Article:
At the time of writing, Stephen D. Simpson did not own shares in any of the companies mentioned in this article.
Related Articles
  1. Entrepreneurship

    Top 10 Side Jobs You Could Start Now

    Ways to make extra cash in your spare time.
  2. Personal Finance

    A Day in the Life of an Equity Research Analyst

    What does an equity research analyst do on an everyday basis?
  3. Mutual Funds & ETFs

    ETF Analysis: PowerShares S&P 500 Downside Hedged

    Find out about the PowerShares S&P 500 Downside Hedged ETF, and learn detailed information about characteristics, suitability and recommendations of it.
  4. Mutual Funds & ETFs

    ETF Analysis: ProShares Large Cap Core Plus

    Learn information about the ProShares Large Cap Core Plus ETF, and explore detailed analysis of its characteristics, suitability and recommendations.
  5. Mutual Funds & ETFs

    ETF Analysis: iShares Core Growth Allocation

    Find out about the iShares Core Growth Allocation Fund, and learn detailed information about its characteristics, suitability and recommendations.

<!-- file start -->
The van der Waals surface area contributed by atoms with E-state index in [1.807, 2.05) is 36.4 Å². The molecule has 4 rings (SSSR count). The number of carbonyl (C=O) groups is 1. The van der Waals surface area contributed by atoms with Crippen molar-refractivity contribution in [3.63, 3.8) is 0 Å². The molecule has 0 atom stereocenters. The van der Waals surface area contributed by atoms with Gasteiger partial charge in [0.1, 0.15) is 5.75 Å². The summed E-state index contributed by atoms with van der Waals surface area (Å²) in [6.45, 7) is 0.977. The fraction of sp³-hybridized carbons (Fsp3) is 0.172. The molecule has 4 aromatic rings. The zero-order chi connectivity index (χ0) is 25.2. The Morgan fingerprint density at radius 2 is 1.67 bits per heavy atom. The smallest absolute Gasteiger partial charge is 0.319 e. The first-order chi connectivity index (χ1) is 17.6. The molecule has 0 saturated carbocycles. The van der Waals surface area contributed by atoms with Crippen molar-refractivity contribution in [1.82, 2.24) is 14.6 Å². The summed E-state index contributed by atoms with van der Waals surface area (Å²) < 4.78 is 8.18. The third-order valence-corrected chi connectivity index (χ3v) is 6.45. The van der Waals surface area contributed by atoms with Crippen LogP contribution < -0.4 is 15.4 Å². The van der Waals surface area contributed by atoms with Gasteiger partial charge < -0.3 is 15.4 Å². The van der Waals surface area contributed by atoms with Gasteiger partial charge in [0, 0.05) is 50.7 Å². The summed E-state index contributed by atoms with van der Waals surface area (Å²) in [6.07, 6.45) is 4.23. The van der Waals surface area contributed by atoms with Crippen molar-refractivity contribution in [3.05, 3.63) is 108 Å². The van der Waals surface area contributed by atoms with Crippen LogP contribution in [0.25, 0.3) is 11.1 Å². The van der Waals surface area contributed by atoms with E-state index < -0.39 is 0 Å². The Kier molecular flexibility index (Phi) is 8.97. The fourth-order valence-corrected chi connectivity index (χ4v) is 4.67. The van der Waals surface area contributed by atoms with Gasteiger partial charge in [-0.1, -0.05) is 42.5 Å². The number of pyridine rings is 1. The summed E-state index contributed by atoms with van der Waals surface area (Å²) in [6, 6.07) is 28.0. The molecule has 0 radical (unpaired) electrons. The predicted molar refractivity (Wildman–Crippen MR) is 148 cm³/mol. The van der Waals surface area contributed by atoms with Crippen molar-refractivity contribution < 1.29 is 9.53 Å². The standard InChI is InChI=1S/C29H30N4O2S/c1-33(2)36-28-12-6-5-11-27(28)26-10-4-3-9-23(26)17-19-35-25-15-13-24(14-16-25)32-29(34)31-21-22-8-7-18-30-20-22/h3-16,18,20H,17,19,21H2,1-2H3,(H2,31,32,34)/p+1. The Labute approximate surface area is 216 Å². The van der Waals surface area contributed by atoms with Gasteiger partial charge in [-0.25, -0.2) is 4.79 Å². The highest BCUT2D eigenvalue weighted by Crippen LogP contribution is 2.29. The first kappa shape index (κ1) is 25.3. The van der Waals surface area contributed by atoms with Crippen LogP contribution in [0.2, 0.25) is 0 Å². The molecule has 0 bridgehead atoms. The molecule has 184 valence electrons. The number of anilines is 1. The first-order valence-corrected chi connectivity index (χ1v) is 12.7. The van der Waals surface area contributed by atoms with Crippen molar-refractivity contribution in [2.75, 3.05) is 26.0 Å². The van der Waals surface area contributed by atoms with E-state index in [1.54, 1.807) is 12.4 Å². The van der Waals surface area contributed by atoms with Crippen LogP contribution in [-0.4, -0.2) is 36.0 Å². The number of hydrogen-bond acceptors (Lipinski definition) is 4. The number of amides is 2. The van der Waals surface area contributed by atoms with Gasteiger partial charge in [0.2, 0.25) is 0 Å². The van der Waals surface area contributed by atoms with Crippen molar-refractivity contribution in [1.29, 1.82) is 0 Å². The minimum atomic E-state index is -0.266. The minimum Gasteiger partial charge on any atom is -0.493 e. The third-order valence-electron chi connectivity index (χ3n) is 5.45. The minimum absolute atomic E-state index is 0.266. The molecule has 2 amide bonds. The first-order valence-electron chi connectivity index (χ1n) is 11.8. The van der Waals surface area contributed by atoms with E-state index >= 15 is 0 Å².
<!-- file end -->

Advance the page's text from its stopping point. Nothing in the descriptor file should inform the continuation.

6. Mutual Funds & ETFs

    ETF Analysis: iShares MSCI USA Minimum Volatility

    Learn about the iShares MSCI USA Minimum Volatility exchange-traded fund, which invests in low-volatility equities traded on the U.S. stock market.
  7. Stock Analysis

    Should You Follow Millionaires into This Sector?

    Millionaire investors—and those who follow them—should take another look at the current economic situation before making any more investment decisions.
  8. Professionals

    What to do During a Market Correction

    The market has corrected...now what? Here's what you should consider rather than panicking.
  9. Mutual Funds & ETFs

    ETF Analysis: Vanguard Mid-Cap Value

    Take an in-depth look at the Vanguard Mid-Cap Value ETF, one of the largest and most popular mid-cap funds in the U.S. equity space.
  10. Mutual Funds & ETFs

    ETF Analysis: Schwab US Broad Market

    Take an in-depth look at the Schwab U.S. Broad Market ETF, an incredibly low-cost fund based on a wide selection of the U.S. equity market.